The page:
Sunday, 9 December 2007

The Incredulity of Saint Thomas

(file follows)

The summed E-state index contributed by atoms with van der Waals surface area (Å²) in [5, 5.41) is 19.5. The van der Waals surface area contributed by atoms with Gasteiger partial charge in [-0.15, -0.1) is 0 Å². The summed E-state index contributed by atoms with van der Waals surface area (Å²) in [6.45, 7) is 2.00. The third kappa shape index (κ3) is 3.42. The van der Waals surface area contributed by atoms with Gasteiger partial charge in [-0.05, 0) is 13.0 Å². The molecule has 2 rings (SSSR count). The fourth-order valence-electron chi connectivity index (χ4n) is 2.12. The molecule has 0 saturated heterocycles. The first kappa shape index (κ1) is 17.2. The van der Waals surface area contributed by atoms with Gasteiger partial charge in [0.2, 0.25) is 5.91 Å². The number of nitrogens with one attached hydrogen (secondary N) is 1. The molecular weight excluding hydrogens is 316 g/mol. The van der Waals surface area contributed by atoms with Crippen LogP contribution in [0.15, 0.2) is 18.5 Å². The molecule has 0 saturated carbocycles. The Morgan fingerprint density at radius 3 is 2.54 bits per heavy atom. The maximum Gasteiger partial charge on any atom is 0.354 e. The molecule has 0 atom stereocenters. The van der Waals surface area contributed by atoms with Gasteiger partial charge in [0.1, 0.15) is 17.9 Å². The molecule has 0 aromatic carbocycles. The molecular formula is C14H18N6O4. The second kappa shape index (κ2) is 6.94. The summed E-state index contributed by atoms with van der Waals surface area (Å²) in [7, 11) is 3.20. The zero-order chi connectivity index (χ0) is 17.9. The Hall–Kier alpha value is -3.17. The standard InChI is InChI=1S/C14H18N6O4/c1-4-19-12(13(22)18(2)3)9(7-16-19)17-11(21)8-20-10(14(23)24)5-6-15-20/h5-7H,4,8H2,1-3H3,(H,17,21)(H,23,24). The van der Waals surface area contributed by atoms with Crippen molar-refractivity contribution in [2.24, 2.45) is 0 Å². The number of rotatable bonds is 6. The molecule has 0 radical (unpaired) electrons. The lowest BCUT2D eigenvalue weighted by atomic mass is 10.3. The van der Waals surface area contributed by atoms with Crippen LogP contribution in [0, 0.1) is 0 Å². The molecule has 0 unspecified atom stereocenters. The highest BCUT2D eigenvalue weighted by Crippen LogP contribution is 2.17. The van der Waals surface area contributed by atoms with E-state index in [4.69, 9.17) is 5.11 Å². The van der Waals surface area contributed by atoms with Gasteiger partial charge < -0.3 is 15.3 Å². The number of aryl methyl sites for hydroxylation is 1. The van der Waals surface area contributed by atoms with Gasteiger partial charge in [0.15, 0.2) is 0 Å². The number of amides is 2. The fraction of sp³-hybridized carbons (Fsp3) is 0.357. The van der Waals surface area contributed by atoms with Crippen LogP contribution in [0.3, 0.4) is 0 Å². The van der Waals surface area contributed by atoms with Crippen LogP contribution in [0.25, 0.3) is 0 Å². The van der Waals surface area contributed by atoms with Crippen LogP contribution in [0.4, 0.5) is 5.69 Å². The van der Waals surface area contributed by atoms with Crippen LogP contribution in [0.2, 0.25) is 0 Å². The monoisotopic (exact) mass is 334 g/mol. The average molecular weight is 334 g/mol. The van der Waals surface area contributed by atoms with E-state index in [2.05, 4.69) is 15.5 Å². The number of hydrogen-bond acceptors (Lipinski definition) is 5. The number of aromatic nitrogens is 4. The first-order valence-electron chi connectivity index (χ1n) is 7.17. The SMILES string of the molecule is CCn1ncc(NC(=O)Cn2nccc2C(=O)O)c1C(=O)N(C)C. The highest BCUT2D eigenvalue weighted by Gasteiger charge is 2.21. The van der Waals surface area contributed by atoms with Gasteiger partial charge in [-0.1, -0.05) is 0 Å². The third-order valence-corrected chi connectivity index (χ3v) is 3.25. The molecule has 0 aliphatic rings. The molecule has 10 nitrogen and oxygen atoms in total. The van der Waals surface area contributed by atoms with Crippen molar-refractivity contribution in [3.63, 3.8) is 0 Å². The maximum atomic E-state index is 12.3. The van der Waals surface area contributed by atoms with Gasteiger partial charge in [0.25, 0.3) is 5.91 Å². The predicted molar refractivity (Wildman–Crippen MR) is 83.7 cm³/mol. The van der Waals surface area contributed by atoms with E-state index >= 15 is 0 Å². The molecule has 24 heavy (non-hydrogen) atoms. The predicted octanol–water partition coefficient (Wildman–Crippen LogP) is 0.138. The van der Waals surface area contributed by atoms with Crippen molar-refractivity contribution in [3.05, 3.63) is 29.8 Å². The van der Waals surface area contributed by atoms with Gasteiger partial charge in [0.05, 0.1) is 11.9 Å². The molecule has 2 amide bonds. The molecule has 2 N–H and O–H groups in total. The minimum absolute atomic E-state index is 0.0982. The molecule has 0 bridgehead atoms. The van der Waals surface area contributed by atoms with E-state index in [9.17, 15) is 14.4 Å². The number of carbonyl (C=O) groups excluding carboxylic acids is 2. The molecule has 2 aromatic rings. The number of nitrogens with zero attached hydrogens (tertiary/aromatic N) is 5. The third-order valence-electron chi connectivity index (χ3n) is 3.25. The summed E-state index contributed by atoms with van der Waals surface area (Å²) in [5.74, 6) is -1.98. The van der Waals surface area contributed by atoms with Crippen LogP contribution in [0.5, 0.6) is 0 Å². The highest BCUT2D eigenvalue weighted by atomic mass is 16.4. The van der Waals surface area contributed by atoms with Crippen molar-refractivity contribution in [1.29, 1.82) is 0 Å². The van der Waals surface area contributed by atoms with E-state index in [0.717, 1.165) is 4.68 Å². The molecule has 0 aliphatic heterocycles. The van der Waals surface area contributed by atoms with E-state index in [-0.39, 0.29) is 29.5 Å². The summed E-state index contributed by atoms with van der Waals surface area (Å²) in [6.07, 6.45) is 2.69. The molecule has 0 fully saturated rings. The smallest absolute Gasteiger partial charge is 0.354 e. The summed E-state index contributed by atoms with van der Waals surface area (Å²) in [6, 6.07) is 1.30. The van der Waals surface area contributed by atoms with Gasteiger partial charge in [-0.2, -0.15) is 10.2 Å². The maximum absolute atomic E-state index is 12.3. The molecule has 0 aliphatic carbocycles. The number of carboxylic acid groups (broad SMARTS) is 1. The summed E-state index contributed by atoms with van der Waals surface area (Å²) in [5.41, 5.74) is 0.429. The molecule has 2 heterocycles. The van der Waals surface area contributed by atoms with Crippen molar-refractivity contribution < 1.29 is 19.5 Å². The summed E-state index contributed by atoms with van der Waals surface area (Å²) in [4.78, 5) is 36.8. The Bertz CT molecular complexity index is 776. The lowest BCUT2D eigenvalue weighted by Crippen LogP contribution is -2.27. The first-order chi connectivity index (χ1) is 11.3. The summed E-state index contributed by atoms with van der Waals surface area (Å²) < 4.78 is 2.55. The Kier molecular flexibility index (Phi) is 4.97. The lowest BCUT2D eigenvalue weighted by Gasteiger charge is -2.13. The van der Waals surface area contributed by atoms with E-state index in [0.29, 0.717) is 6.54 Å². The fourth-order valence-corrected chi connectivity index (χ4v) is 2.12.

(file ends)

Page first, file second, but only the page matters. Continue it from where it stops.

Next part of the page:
Caravaggio's famous painting of Saint Thomas: it has a weird, unsettling quality to it, which I had always assumed (doubting Thomas thrusting his finger in the vaginal slit in Christ's side) had to do with its uncomfortable-looking quasi-sexual emphasis. After all, who is it that penetrates Christ's body? Only his enemies (crucifying him) and those of his disciples who doubt him; not his devout followers. And yet his followers today devour him whole--he penetrates them, not the other way around. There's something unnerving about thinking the reverse (the penetratable Christ). Which leads to a flip-about interpretation of Caravaggio's image; Thomas passsive, not active; Christ's torso, active, not passive. The strange angle of Christ's head on his body disconnects it, visually speaking; and then we're looking at one of those Bosch-y devils without heads, but with faces embedded in their chests: Christ's nipples for eyes, his wound now a hungry mouth, gobbling and devouring Thomas's hand. Thomas becomes the eucharist; Christ internalises him.

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